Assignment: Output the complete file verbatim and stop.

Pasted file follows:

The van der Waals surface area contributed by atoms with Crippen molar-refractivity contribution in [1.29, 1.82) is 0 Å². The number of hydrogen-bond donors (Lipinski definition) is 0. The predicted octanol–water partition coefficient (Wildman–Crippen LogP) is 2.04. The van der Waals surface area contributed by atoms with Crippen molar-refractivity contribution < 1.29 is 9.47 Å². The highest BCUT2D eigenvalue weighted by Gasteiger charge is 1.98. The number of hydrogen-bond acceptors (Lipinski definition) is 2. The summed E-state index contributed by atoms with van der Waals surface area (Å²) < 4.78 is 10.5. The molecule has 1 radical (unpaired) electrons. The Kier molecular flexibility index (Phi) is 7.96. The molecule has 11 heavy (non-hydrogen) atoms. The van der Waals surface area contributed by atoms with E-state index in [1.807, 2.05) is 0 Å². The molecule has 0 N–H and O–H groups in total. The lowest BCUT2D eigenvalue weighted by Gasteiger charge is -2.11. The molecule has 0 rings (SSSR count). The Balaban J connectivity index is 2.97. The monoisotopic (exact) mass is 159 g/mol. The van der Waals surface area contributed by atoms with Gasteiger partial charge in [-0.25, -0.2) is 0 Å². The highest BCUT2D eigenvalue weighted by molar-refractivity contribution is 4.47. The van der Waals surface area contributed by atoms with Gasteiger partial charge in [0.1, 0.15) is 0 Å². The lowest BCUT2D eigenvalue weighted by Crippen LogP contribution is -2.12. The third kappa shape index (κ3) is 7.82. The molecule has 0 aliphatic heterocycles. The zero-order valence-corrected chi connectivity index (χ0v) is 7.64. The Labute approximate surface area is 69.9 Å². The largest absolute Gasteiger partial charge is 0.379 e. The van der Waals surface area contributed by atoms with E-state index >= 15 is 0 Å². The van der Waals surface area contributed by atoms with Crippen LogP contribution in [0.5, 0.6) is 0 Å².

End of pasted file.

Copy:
The van der Waals surface area contributed by atoms with Crippen molar-refractivity contribution in [1.29, 1.82) is 0 Å². The number of hydrogen-bond donors (Lipinski definition) is 0. The predicted octanol–water partition coefficient (Wildman–Crippen LogP) is 2.04. The van der Waals surface area contributed by atoms with Crippen molar-refractivity contribution < 1.29 is 9.47 Å². The highest BCUT2D eigenvalue weighted by Gasteiger charge is 1.98. The number of hydrogen-bond acceptors (Lipinski definition) is 2. The summed E-state index contributed by atoms with van der Waals surface area (Å²) < 4.78 is 10.5. The molecule has 1 radical (unpaired) electrons. The Kier molecular flexibility index (Phi) is 7.96. The molecule has 11 heavy (non-hydrogen) atoms. The van der Waals surface area contributed by atoms with E-state index in [1.807, 2.05) is 0 Å². The molecule has 0 N–H and O–H groups in total. The lowest BCUT2D eigenvalue weighted by Gasteiger charge is -2.11. The molecule has 0 rings (SSSR count). The Balaban J connectivity index is 2.97. The monoisotopic (exact) mass is 159 g/mol. The van der Waals surface area contributed by atoms with Gasteiger partial charge in [-0.25, -0.2) is 0 Å². The highest BCUT2D eigenvalue weighted by molar-refractivity contribution is 4.47. The van der Waals surface area contributed by atoms with Gasteiger partial charge in [0.1, 0.15) is 0 Å². The lowest BCUT2D eigenvalue weighted by Crippen LogP contribution is -2.12. The third kappa shape index (κ3) is 7.82. The molecule has 0 aliphatic heterocycles. The zero-order valence-corrected chi connectivity index (χ0v) is 7.64. The Labute approximate surface area is 69.9 Å². The largest absolute Gasteiger partial charge is 0.379 e. The van der Waals surface area contributed by atoms with E-state index >= 15 is 0 Å². The van der Waals surface area contributed by atoms with Crippen LogP contribution in [0.5, 0.6) is 0 Å².